Extreme Atheism - leads to a Proxy God by default.

Discussion in 'Religion' started by Quantum Quack, Apr 18, 2019.

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  1. Quantum Quack Life's a tease... Valued Senior Member

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    finally a sane voice in the wilderness!
    MY first thought when reading your post was that if he was a Christian under duress his theological work would have demonstrated that duress.
    Do you have any evidence to suggests that his theological work was written under duress?
    As any reformer knows, just like the overt hostility demonstrated on this board, heracy is a common call of those offended by being told that they may be mistaken and need to evolve towards a better position.

    The theological out put threatened charges of heracy not because he was an atheist in disguise but because he threatened those orthodox views of the time would be my contention.

    The current Pope Francis could have been charged with heracy due to his attempt to reform the Catholic diocese. Church politics being as they are in any large power driven bureaucracy.

    That said, IMHO Isaac Newton was no more an atheist than Pope Francis is. Both theists, both devoted to their worship, both passionate about their love of God and both wishing for nothing more than the reform of the Church they belong to for the benefit of the congregation, and people every where.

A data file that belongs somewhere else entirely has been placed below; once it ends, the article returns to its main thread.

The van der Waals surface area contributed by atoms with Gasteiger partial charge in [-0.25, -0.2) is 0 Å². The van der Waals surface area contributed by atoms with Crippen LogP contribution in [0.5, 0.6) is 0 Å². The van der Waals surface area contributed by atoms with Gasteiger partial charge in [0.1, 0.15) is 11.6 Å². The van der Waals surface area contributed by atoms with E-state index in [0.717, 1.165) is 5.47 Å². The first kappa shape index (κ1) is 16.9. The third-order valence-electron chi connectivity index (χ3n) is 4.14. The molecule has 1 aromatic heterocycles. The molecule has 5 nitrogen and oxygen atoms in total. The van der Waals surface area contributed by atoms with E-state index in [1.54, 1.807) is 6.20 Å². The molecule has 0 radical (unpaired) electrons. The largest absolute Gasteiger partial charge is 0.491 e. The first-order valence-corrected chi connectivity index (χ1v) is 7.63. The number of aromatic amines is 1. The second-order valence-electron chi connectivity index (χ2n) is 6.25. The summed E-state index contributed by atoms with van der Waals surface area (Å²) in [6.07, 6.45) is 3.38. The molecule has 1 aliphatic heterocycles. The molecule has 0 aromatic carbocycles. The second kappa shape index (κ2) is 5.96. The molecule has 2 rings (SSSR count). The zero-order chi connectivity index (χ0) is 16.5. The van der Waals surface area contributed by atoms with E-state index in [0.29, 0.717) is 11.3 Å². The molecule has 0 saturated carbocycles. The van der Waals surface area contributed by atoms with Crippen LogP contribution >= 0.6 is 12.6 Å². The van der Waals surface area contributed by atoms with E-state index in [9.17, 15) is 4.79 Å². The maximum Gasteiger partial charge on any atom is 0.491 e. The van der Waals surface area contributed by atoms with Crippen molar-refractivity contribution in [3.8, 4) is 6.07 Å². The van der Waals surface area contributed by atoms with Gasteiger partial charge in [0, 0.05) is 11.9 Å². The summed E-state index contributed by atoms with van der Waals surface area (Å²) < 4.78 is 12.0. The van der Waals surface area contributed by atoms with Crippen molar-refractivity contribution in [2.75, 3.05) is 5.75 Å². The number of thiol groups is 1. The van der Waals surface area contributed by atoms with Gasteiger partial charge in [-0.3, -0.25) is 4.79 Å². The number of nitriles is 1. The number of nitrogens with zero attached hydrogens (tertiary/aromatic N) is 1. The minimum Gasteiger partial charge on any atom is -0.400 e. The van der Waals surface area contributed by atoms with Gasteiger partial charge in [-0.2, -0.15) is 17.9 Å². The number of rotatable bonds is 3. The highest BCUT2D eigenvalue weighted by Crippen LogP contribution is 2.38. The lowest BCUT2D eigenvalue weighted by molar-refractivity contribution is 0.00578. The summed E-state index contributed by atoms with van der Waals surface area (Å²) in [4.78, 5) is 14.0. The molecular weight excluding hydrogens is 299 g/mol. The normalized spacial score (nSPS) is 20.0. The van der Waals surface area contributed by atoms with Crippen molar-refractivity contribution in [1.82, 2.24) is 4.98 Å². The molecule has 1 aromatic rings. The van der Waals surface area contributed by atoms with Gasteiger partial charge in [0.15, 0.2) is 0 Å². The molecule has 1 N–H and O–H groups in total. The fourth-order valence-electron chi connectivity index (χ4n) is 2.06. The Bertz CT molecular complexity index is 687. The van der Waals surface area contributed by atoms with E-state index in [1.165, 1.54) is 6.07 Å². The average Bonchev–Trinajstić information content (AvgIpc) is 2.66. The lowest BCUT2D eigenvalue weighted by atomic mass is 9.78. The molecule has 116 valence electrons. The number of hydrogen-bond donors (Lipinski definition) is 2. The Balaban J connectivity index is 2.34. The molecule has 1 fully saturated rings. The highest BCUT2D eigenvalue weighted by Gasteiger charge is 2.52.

If someone declared that your attempts at self determination were an illusion, that every effort you have made to your own benefit, that everything that identifies you including your love and passion was a fraud, an illusion how would you feel about your next post?
    Perhaps you would ask for evidence to support such a wild claim? ( there is none)
    Perhaps you would ask for the rational to be explained? ( circular self defeating logic )

    Perhaps you would find that any attempt to discuss it leads to shutting down of the complaint and arrogantly declaring a premise as "scientifically proven and logically valid" when no truth is evident and not even allowed under the very same rational. You see the rational leads to everything human ultimately is an illusion.

    Perhaps though, you will just join the band of orthodoxy and scream "heracy!" at me even though you sacrifice your commitment to self determination in the process, just to avoid reform to a better place.

    For over 3000 years this dispute has been going on, both in the Churches of the world and in the various scientific fields. Free will and self determination being incompatible with both extreme Orthodox religious views and the science of determinism ( cause and effect)
    Any reasonable solution to this 3000 year dilemma will yield the accusation of heracy...
     
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  3. Quantum Quack Life's a tease... Valued Senior Member

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  5. Write4U Valued Senior Member

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    And this makes a difference in the hatred between religions of each others religion? Apostasy.
     
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  7. Quantum Quack Life's a tease... Valued Senior Member